Top Ten Fictional Characters I Have Definitely Fancied

Top Ten Tuesday is a weekly meme hosted by a blog called The Broke and the Bookish (yep, and…yep.) They’re cool. Check ‘em out. This week’s topic is courtesy of a text conversation with Glinda: top ten fictional characters I have definitely fancied.

1. Benedick from Much Ado About Nothing. This is sort of weird because my little brother just played Benedick (to rave reviews, might I add), but come on. He’s by far the bravest, funniest, most in-touch-with-his-feelings man Shakespeare ever wrote. Also, young Kenneth Branagh. Awwww.

2. Lord Peter Wimsey, of the Lord Peter Wimsey Mysteries. Urbane, witty, and owner of a landed estate. Also married to Harriet Vane, so two for one, really. (Nb: no actor has ever successfully portrayed this character. All have fallen short.)

3. Hotspur (Harry Percy), from Henry IV pt 1. Another Shakespearean! I love Hotspur’s banter with Lady Percy, his general liveliness, the fact that he obviously adores her and yet also has a certain amount of drive and initiative… Shame he dies, in the end.

4. Levin, from Anna Karenina. There’s just something about a guy who knows how to scythe, I’m sorry. (Lookin’ at you, Poldark.) Also, Levin proposes to his wife by way of the nineteenth-century Russian version of Scrabble, which is pretty much the best thing anyone’s ever done.

5. Jason Compson, from The Sound and the Fury. Sure, he’s a mean alcoholic, but I bet he’d be great in bed. Gotta have an emotionally compromised Southern boy on this list.

6. Madame Goesler, from the Palliser series by Anthony Trollope. One of the few women in this series who manages to make her own way in the world. Her first marriage (to a wealthy old European who then dies) sets her up for life, and she refuses to take advantage of the decrepit Duke of Omnium by marrying him before his death, so she’s got a moral compass. She’s also, obviously, incredibly sexy.

7. Byron Bunch, from Light In August. Byron is not incredibly sexy. He’s about as workaday as you get. But he’s a good, sweet, simple man, and he loves sweet, simple Lena, and sometimes that’s all you need to know about someone.

8. Iago, from Othello. Look, I’m sorry about this, but you know it’s true: inexplicable malevolence is hot. End of.

9. Jonathan Strange, from Jonathan Strange and Mr Norrell. For his insouciance, and for his insane natural talent. He’d get along well with Hotspur, I feel.

10. Angel Clare, from Tess of the D’Urbervilles. The original Nice Guy. Encounter him in your twenties and you won’t be impressed; encounter him for the first time as a fourteen-year-old and you will be smitten. Then, of course, you’ll be disappointed. At least he starts off well.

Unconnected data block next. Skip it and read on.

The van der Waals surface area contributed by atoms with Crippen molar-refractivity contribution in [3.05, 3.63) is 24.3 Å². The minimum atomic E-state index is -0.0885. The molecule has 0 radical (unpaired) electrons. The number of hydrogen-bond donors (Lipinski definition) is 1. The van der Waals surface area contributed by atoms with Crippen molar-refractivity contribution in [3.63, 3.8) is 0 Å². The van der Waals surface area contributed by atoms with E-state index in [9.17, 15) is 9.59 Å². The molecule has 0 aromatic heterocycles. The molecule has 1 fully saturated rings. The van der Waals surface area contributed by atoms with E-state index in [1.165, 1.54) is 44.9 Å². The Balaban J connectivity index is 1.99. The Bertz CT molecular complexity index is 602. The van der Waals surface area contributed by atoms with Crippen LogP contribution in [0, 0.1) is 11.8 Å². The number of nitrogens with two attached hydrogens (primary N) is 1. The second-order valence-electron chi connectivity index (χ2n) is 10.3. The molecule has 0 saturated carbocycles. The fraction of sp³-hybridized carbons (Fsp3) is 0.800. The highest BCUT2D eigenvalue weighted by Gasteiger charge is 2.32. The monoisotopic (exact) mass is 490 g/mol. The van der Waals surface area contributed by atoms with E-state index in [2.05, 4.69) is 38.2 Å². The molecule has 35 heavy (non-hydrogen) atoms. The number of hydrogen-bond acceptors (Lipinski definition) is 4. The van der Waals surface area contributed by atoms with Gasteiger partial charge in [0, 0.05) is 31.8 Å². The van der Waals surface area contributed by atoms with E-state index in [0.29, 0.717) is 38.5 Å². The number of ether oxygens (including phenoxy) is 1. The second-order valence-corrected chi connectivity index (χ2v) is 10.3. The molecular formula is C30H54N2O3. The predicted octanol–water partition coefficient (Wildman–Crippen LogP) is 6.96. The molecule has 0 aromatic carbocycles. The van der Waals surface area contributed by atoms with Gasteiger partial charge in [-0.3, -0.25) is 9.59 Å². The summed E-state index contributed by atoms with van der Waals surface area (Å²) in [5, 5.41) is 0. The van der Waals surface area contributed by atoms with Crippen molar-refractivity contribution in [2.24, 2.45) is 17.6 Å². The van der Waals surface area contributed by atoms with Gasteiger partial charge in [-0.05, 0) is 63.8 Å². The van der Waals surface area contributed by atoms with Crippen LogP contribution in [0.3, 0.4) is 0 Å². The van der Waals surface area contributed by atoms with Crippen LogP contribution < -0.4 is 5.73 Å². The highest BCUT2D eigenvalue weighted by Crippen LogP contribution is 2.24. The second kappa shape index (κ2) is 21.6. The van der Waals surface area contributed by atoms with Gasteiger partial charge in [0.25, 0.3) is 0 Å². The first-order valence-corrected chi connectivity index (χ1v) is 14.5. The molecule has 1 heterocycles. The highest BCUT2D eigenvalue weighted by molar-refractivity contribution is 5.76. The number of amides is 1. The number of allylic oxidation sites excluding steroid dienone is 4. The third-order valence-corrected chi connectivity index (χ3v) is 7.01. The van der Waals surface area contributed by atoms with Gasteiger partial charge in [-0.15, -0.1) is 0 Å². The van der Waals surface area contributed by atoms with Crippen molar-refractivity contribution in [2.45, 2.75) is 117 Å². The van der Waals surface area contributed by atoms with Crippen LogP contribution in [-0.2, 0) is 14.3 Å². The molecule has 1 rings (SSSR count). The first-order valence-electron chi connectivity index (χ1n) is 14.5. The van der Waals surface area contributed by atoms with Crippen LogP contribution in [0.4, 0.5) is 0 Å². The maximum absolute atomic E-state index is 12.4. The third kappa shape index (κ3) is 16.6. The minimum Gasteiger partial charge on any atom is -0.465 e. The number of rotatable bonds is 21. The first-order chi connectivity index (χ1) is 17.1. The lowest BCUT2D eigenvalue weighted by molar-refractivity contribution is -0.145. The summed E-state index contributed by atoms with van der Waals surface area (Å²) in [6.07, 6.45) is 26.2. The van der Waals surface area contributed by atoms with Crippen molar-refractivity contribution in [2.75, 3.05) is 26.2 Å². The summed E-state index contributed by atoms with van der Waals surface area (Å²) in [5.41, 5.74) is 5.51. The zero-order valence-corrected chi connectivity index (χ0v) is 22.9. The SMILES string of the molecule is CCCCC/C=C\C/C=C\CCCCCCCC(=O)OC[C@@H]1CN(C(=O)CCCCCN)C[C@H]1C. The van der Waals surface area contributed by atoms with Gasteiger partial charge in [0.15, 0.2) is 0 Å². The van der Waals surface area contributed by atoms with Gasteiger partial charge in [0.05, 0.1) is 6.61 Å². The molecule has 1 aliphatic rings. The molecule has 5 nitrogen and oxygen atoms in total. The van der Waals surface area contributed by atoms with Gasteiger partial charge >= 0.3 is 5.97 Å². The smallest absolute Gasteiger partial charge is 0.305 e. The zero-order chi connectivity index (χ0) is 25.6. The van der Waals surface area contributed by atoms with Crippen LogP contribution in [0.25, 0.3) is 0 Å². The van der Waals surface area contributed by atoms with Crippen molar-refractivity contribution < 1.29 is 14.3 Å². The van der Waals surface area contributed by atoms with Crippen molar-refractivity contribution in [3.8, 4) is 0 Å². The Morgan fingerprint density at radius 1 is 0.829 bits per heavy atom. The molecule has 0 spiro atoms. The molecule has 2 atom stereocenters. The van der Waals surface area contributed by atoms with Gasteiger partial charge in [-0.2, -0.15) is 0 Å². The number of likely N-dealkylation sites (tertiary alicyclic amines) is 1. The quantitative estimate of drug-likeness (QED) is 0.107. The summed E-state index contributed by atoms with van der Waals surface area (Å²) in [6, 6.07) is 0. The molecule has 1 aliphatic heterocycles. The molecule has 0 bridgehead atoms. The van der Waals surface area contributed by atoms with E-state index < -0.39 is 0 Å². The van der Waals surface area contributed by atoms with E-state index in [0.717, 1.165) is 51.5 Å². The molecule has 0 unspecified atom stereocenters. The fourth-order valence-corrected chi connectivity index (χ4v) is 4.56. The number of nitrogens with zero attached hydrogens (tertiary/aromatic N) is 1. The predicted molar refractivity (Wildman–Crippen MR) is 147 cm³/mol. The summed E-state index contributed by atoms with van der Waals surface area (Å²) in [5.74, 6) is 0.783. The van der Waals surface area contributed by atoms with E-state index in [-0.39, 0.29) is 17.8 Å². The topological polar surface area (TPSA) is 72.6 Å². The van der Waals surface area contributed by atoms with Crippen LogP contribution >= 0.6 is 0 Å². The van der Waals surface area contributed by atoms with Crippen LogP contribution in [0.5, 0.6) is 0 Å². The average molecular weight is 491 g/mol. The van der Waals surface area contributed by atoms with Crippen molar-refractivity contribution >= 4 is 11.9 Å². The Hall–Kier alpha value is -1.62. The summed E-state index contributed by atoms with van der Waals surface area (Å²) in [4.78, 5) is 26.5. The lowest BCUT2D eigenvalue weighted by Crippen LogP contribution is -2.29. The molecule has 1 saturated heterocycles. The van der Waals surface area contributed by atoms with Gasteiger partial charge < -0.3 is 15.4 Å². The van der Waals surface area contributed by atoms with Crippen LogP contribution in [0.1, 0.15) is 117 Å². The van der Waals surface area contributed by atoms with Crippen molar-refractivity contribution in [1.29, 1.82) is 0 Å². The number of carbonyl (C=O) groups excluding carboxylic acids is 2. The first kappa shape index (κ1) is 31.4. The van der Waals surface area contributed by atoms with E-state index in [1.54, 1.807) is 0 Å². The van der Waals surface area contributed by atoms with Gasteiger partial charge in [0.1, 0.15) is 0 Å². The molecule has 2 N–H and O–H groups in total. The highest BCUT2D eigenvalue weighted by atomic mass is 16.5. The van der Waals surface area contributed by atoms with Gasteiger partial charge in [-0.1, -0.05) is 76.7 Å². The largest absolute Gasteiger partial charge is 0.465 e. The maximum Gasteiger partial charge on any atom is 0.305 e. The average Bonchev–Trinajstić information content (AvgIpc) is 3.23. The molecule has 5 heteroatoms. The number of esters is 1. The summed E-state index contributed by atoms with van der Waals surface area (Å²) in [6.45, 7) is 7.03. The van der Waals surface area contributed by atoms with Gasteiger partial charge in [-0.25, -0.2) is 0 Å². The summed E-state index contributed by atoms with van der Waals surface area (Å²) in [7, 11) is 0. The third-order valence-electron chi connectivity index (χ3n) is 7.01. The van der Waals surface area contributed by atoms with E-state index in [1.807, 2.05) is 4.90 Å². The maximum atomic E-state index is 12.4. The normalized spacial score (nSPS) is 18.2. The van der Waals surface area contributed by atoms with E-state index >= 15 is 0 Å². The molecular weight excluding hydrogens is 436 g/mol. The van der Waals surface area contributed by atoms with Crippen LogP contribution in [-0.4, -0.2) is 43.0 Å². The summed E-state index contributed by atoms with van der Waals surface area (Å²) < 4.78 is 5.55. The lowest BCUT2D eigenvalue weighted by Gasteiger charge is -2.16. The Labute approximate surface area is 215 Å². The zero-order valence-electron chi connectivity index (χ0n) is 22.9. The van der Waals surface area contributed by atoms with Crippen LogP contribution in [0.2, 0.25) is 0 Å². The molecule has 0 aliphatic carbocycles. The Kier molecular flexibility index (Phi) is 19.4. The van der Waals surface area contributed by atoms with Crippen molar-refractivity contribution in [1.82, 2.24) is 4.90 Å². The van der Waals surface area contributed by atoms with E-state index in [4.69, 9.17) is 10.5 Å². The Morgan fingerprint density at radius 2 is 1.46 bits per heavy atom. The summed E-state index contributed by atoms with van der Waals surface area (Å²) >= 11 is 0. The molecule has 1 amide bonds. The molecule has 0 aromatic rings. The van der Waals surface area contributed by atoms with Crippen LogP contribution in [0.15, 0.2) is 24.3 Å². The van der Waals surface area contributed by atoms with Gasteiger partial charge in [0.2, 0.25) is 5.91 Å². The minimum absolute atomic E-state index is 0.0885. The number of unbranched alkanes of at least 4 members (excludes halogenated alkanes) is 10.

No Heathcliffs or Rochesters on this list! At least I appear to have a defined fictional type: clever, funny, sincere (despite the ability to wield irony), and (mostly) wealthy. Hmmm…

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8 thoughts on “Top Ten Fictional Characters I Have Definitely Fancied

  1. I’m with you about Lord Peter Wimsey, but the man I’ve always thought would make the best husband (not so sure about fancying him, though) is Arthur Weasley. He is steady, a good father (note how Bill always defers to him) and clearly a very great wizard despite what the Ministry thinks of him. Definitely good husband material.

  2. Another Alex who supports the Lord Peter choice! And no Heathcliffs or Rochesters for me either, nasty emotional abusers. I think my ultimate literary crushes have to be Faramir (Lord of the Rings), Gilbert Blyth (Anne of Green Gables) and Lymond (Lymond series by Dunnett).

    • Oh my God, Faramir! How can I have forgotten? WOULD DO. Also, I’ve been told that Lymond is a lot like Thomas Cromwell in Wolf Hall, and Thomas Cromwell in Wolf Hall is basically my ideal man.

  3. I always loved Benedick, but I’ve recently seen some fantastic productions of Much Ado with really strong Claudios (including Joss Whedon’s wonderful 2013 film) so now he has competition.

    My new literary crush is from a different Russian classic (I got tired of Levin during the ‘happy-peasant’ harvest scenes). I recently read Oblomov as part of a Russian Reading project and I’m now completely in love with Stoltz!

    • Ohhh, Claudio. Yeah, he’s cute too. But he’s quick to believe the worst of poor Hero, and Benedick wins out for being one of the few men in Shakespeare brave enough to acknowledge his love AND accept the autonomy of his chosen lady. It’s pretty unusual. As for the Russians: I’ve never read Oblomov, but now…

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